I invite you to read through and familiarize yourself with the slate of proposals that are all in the running for a chunk of the $100,000 that’s been set aside specifically for 20 community-selected projects and then go vote!

Oh, and if you’re in the area tomorrow night, we’re hosting Gina Bianchini, the co-founder and CEO of Ning and Benjamin Rattray the CEO of at Net Tuesday on the topic of “How Nonprofits Can Use and Build Online Social Networks: and Ning at Net Tuesday”, starting at 6pm at Citizen Space. Should be an excellent event.

MacWorld events and Citizen Central

A bunch of upcoming events this week during MacWorld… many at Citizen Space, our coworking space. As usual, you can add these events to your calendar by clicking here.

Bonus next month:

Oh, and don’t forget to use Twitter to catalog your exploits by prepending your messages with macworld! Let’s annoy Buzz!

Blah blah blah — we talk a lot!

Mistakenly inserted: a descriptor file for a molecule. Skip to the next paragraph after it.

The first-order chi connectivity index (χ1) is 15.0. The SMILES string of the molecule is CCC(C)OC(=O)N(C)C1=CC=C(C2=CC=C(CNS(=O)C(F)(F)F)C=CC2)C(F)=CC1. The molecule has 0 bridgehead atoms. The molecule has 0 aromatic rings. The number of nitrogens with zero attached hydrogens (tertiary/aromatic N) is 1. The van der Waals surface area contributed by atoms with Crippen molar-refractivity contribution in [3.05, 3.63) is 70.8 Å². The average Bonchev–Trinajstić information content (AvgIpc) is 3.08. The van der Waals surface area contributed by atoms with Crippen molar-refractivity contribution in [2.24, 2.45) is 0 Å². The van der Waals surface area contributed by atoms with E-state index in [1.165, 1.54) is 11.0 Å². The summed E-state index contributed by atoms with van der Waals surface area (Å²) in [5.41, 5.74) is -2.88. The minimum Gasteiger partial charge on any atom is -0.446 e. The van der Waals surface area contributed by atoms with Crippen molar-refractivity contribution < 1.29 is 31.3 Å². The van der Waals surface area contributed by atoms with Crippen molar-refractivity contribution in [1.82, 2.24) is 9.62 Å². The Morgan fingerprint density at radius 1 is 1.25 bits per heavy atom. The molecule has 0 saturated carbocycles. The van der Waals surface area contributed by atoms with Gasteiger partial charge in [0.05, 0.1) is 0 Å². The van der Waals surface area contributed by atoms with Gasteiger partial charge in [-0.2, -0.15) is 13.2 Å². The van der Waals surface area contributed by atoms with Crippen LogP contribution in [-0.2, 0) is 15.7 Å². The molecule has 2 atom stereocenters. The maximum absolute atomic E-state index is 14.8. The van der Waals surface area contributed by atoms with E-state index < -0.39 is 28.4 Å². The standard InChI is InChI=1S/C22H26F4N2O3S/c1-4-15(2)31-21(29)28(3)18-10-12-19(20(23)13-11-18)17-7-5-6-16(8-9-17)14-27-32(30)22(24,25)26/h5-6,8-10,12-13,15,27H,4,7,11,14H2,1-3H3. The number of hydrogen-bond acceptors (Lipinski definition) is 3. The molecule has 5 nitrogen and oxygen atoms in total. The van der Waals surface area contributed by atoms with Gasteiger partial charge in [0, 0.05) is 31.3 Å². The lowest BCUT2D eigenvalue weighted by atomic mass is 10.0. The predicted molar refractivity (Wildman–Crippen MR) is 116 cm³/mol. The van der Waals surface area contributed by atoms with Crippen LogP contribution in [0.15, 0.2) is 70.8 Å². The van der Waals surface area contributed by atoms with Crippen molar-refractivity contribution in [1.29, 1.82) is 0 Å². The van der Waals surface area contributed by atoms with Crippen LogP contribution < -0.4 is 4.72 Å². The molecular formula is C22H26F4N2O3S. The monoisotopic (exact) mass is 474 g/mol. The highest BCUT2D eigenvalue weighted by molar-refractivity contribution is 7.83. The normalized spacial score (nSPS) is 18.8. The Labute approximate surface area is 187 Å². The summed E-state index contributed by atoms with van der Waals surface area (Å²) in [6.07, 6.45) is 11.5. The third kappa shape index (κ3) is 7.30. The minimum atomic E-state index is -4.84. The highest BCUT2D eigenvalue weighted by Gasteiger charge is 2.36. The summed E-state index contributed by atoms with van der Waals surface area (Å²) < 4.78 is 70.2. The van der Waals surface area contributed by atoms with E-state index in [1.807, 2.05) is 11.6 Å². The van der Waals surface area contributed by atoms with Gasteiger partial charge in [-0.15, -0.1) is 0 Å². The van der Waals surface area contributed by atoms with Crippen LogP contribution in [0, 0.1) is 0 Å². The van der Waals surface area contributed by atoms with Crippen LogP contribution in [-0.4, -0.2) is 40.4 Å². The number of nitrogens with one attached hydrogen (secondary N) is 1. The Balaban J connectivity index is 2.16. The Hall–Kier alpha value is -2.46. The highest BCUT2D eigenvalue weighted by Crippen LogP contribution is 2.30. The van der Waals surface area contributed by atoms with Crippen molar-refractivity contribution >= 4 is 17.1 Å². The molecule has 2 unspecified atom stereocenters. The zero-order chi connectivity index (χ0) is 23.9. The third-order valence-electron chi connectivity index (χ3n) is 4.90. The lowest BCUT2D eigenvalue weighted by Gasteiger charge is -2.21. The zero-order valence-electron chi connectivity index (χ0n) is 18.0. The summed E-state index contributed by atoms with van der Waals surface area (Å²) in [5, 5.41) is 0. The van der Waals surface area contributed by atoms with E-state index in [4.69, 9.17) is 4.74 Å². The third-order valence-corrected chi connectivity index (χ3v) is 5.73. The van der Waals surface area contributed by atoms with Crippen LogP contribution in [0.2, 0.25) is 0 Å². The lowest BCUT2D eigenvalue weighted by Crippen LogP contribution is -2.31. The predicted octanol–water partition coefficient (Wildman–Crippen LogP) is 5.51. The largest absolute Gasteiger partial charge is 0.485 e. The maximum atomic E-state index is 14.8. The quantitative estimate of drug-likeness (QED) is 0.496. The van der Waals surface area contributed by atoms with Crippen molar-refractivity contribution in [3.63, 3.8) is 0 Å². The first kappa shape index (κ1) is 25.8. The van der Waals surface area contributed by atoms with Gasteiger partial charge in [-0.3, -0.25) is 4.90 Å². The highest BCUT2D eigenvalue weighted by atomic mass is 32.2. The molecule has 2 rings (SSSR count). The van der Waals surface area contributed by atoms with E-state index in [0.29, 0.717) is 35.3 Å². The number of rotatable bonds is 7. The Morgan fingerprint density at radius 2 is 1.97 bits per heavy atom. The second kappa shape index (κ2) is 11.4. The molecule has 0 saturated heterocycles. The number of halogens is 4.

Heh. Two videos (tag:) from our trip to Europe taken during our final night in Paris.

The wine must’ve made us loquacious. Or inebriated. Or both.

Quotes: “Embrace chaos.” “Fail early and fail often.” “Nichefication of media.” “Architecture of collaboration.” “I can’t get enough fois gras.” “I’m Joe, the man of the ice cream.”

Oh, and don’t forget to get your own Nabaztag.

Goplan supports microformats

Goplan loves microformats

I’ve been playing around with Goplan and really like the feature set so far. One of the invisible features that is now visible thanks to a post by Fred Oliveira is their support for microformats — namely :

I’d like to take some time to highlight the icalendar integration and microformats support. We’ve been fans of the Microformats project for quite a while, and are working on bringing Microformat compability for events (in the calendar, as well as due tasks) and people. This allows us to provide developers with more ways to export project-related data. For more information on microformats, see the microformats project homepage.